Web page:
As proof of concept, look no further than when the corporation starts charging the survivors for use of the sun, and then uses their technology to block it off.

Sign our contract,” they say, “we need you to sign this thing you don’t understand to protect you.” Ask any of the unjustly imprisoned people in the far east how well that works, or any of the First Nation tribes of North America. Thing is, our heroes are plucky and savvy and they know their shit, though they are sometimes working at cross-purposes because they are all people and they are all dealing with their trauma as best they can. There’s a lot of survivor’s guilt here, a lot of complexity and a lot of characters coming from different experiences and education. This is a meaty, meaty comic.

It’s the child of a man named Ken Garing, who handles all the writing and art. This is his masterpiece, the narrative that he’s devoted his life to, and it shows. Every issue and page bleeds some new moment, either a quiet reflection or deep meditation or tragic aftermath. There are undercurrents here that will follow you long after you put the comic down and try to move on with your day, undercurrents that will find you picking up the comic to read it again and again and maybe one more time. Stakes get raised and the consequences are obvious, the cost insidious.

Highest possible recommendation.

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God of Comics – GWAR: Orgasmageddon #3

God Of Comics, Reviews

August 31, 2017

GWAR: Orgasmageddon #3 (Dynamite Entertainment)

Okay. Alright. Not quite sure how to start this, because GWAR isn’t a band or an experience so much as a time and place, a hellscape dimension between rock and metal and exists through sheer willpower and insanity. GWAR is, GWAR is not, GWAR becomes. It’s… it’s a thing.

GWAR kicked off in the mid-eighties, this metal band that took a look at the concept of pumping everything to eleven and said “fuck it, we can go higher.” The crazy thing is that they did and they made it work: GWAR has been touring ever since, using a unique blend of an alien invasion, science fiction, black magick, social commentary, political satire, and shock rock.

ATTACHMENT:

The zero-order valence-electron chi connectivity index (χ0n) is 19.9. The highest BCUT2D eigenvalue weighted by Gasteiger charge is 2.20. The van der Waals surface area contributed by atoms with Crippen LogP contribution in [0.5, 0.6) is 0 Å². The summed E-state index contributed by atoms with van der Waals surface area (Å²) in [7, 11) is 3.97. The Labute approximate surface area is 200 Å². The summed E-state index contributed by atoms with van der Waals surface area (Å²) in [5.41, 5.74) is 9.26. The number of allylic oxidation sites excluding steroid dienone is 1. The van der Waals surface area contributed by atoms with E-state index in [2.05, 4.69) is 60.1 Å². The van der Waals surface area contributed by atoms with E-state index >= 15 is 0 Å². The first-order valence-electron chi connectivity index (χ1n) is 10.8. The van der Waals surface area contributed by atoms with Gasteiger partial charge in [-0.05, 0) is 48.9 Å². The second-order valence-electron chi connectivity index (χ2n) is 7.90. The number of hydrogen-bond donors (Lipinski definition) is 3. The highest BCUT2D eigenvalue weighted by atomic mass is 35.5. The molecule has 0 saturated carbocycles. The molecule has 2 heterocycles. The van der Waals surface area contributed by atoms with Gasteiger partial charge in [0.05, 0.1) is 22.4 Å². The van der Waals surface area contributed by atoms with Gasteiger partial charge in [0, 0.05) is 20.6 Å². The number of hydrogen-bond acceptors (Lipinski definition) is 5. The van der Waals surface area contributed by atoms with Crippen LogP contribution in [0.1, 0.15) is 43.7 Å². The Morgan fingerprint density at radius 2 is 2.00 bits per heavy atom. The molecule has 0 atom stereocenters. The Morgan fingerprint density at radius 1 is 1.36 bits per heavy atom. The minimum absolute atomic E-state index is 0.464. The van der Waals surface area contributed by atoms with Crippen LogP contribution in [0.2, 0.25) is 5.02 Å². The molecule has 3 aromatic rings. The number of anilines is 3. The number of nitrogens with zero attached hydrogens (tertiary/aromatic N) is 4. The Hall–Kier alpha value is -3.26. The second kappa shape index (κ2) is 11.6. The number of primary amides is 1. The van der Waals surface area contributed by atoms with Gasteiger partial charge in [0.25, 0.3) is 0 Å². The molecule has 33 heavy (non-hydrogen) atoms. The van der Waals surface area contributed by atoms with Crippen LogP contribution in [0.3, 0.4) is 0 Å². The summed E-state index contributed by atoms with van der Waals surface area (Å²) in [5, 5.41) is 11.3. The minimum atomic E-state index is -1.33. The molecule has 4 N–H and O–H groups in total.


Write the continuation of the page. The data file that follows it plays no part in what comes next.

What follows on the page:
They are a time and place that overlaps with the reality we know and then conquers it, like some mad fae-touched nightmare locale that only brushes the world every now and again. They eat sacred cows for breakfast and put on a hell of a live show while doing it, covering screaming fanatics with blood and other juices without pity or remorse. You cannot escape a GWAR concert, but you might survive one. Buy the ticket and take the ride.

If you do, well, they regularly murder effigies of celebrities of every stripe, vivisecting American presidents and movie stars and pop singers and historical figures. They pull no punches: Al Gore and several popes have gotten the treatment. Lady Gaga and Marilyn Manson. Bill and Hillary Clinton. Adolf Hitler and Donald Trump.

They parody literature, mythology, anything they can get their talons around, and they do it with a sense of style that is hard to stomach and difficult to deny. They are the people that got a music video called Phallus in Wonderland nominated for a Grammy through sheer force of will.

Hell, they have their own annual BBQ event, GWAR-BQ, that has been running since 2009.

Not bad for a band that used to open for something called Death Piggy.

All of this is to warn you that this comic is not going to be for everyone. This is likely to be the sort of thing that Garth Ennis used to write before he fell into a hatred of the medium and the people that read it while still drawing upon that hatred because this is GWAR and they are capable of anything. Read this at your own risk. Be aware of what you are getting into. We good? You ready? Great.